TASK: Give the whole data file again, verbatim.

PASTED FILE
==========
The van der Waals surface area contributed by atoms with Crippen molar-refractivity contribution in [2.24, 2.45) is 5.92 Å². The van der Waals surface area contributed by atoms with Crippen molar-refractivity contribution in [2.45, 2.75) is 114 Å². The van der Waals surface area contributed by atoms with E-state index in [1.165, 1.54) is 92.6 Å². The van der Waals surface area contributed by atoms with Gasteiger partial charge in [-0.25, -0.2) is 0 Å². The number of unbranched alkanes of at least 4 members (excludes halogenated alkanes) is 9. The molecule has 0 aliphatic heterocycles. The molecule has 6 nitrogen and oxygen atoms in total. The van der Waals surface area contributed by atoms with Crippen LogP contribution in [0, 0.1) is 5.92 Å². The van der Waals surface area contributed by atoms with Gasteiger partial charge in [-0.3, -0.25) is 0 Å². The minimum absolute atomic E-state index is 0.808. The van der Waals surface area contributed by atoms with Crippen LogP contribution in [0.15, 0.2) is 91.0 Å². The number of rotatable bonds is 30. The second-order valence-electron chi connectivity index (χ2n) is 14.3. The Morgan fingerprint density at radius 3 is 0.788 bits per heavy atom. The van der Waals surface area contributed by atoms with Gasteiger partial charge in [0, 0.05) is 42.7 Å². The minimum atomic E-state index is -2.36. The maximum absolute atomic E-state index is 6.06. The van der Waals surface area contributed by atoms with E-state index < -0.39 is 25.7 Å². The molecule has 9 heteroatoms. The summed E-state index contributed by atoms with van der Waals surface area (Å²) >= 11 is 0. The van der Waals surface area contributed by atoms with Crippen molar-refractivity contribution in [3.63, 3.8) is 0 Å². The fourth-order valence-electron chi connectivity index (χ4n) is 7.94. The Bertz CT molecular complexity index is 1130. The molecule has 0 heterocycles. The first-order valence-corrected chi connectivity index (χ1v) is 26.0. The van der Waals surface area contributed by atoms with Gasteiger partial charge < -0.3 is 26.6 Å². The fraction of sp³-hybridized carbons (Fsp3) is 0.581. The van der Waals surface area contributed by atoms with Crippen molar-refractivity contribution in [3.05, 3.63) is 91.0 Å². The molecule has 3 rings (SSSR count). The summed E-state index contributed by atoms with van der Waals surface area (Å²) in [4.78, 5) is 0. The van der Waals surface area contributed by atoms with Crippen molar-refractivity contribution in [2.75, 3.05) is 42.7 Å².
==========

The van der Waals surface area contributed by atoms with Crippen molar-refractivity contribution in [2.24, 2.45) is 5.92 Å². The van der Waals surface area contributed by atoms with Crippen molar-refractivity contribution in [2.45, 2.75) is 114 Å². The van der Waals surface area contributed by atoms with E-state index in [1.165, 1.54) is 92.6 Å². The van der Waals surface area contributed by atoms with Gasteiger partial charge in [-0.25, -0.2) is 0 Å². The number of unbranched alkanes of at least 4 members (excludes halogenated alkanes) is 9. The molecule has 0 aliphatic heterocycles. The molecule has 6 nitrogen and oxygen atoms in total. The van der Waals surface area contributed by atoms with Crippen LogP contribution in [0, 0.1) is 5.92 Å². The van der Waals surface area contributed by atoms with Gasteiger partial charge in [-0.3, -0.25) is 0 Å². The minimum absolute atomic E-state index is 0.808. The van der Waals surface area contributed by atoms with Crippen LogP contribution in [0.15, 0.2) is 91.0 Å². The number of rotatable bonds is 30. The second-order valence-electron chi connectivity index (χ2n) is 14.3. The Morgan fingerprint density at radius 3 is 0.788 bits per heavy atom. The van der Waals surface area contributed by atoms with Gasteiger partial charge in [0, 0.05) is 42.7 Å². The minimum atomic E-state index is -2.36. The maximum absolute atomic E-state index is 6.06. The van der Waals surface area contributed by atoms with E-state index < -0.39 is 25.7 Å². The molecule has 9 heteroatoms. The summed E-state index contributed by atoms with van der Waals surface area (Å²) >= 11 is 0. The van der Waals surface area contributed by atoms with Crippen molar-refractivity contribution in [3.63, 3.8) is 0 Å². The fourth-order valence-electron chi connectivity index (χ4n) is 7.94. The Bertz CT molecular complexity index is 1130. The molecule has 0 heterocycles. The first-order valence-corrected chi connectivity index (χ1v) is 26.0. The van der Waals surface area contributed by atoms with Gasteiger partial charge < -0.3 is 26.6 Å². The fraction of sp³-hybridized carbons (Fsp3) is 0.581. The van der Waals surface area contributed by atoms with Crippen molar-refractivity contribution in [3.05, 3.63) is 91.0 Å². The molecule has 3 rings (SSSR count). The summed E-state index contributed by atoms with van der Waals surface area (Å²) in [4.78, 5) is 0. The van der Waals surface area contributed by atoms with Crippen molar-refractivity contribution in [2.75, 3.05) is 42.7 Å².